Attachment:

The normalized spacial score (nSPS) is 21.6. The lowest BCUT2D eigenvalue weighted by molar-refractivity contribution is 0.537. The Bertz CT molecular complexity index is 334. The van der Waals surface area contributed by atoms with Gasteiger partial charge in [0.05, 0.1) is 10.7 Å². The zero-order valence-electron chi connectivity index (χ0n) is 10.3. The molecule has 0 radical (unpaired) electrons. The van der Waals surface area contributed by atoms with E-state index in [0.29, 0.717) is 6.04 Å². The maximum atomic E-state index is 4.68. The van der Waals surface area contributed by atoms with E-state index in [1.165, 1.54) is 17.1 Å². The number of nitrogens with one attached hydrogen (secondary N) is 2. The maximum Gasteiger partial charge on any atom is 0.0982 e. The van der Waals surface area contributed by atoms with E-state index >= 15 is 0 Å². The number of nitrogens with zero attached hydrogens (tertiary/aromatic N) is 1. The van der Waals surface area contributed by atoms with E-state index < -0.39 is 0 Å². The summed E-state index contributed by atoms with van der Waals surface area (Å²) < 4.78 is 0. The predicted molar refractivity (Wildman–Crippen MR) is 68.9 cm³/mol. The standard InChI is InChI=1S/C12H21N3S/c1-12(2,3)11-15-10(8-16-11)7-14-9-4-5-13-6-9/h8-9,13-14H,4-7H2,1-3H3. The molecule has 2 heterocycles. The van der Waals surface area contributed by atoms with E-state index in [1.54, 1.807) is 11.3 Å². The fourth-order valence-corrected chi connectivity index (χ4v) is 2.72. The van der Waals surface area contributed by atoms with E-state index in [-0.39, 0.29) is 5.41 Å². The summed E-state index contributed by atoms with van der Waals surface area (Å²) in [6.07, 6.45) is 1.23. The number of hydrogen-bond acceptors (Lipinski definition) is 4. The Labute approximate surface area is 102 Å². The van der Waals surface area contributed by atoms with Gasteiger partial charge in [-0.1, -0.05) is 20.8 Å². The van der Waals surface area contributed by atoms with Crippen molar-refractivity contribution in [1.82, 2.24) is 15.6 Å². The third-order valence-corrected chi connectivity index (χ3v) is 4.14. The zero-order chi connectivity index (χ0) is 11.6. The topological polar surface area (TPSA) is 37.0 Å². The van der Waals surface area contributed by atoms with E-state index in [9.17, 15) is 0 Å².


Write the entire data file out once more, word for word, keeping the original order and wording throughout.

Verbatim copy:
The normalized spacial score (nSPS) is 21.6. The lowest BCUT2D eigenvalue weighted by molar-refractivity contribution is 0.537. The Bertz CT molecular complexity index is 334. The van der Waals surface area contributed by atoms with Gasteiger partial charge in [0.05, 0.1) is 10.7 Å². The zero-order valence-electron chi connectivity index (χ0n) is 10.3. The molecule has 0 radical (unpaired) electrons. The van der Waals surface area contributed by atoms with E-state index in [0.29, 0.717) is 6.04 Å². The maximum atomic E-state index is 4.68. The van der Waals surface area contributed by atoms with E-state index in [1.165, 1.54) is 17.1 Å². The number of nitrogens with one attached hydrogen (secondary N) is 2. The maximum Gasteiger partial charge on any atom is 0.0982 e. The van der Waals surface area contributed by atoms with E-state index >= 15 is 0 Å². The number of nitrogens with zero attached hydrogens (tertiary/aromatic N) is 1. The van der Waals surface area contributed by atoms with E-state index < -0.39 is 0 Å². The summed E-state index contributed by atoms with van der Waals surface area (Å²) < 4.78 is 0. The predicted molar refractivity (Wildman–Crippen MR) is 68.9 cm³/mol. The standard InChI is InChI=1S/C12H21N3S/c1-12(2,3)11-15-10(8-16-11)7-14-9-4-5-13-6-9/h8-9,13-14H,4-7H2,1-3H3. The molecule has 2 heterocycles. The van der Waals surface area contributed by atoms with E-state index in [1.54, 1.807) is 11.3 Å². The fourth-order valence-corrected chi connectivity index (χ4v) is 2.72. The van der Waals surface area contributed by atoms with E-state index in [-0.39, 0.29) is 5.41 Å². The summed E-state index contributed by atoms with van der Waals surface area (Å²) in [6.07, 6.45) is 1.23. The number of hydrogen-bond acceptors (Lipinski definition) is 4. The Labute approximate surface area is 102 Å². The van der Waals surface area contributed by atoms with Gasteiger partial charge in [-0.1, -0.05) is 20.8 Å². The van der Waals surface area contributed by atoms with Crippen molar-refractivity contribution in [1.82, 2.24) is 15.6 Å². The third-order valence-corrected chi connectivity index (χ3v) is 4.14. The zero-order chi connectivity index (χ0) is 11.6. The topological polar surface area (TPSA) is 37.0 Å². The van der Waals surface area contributed by atoms with E-state index in [9.17, 15) is 0 Å².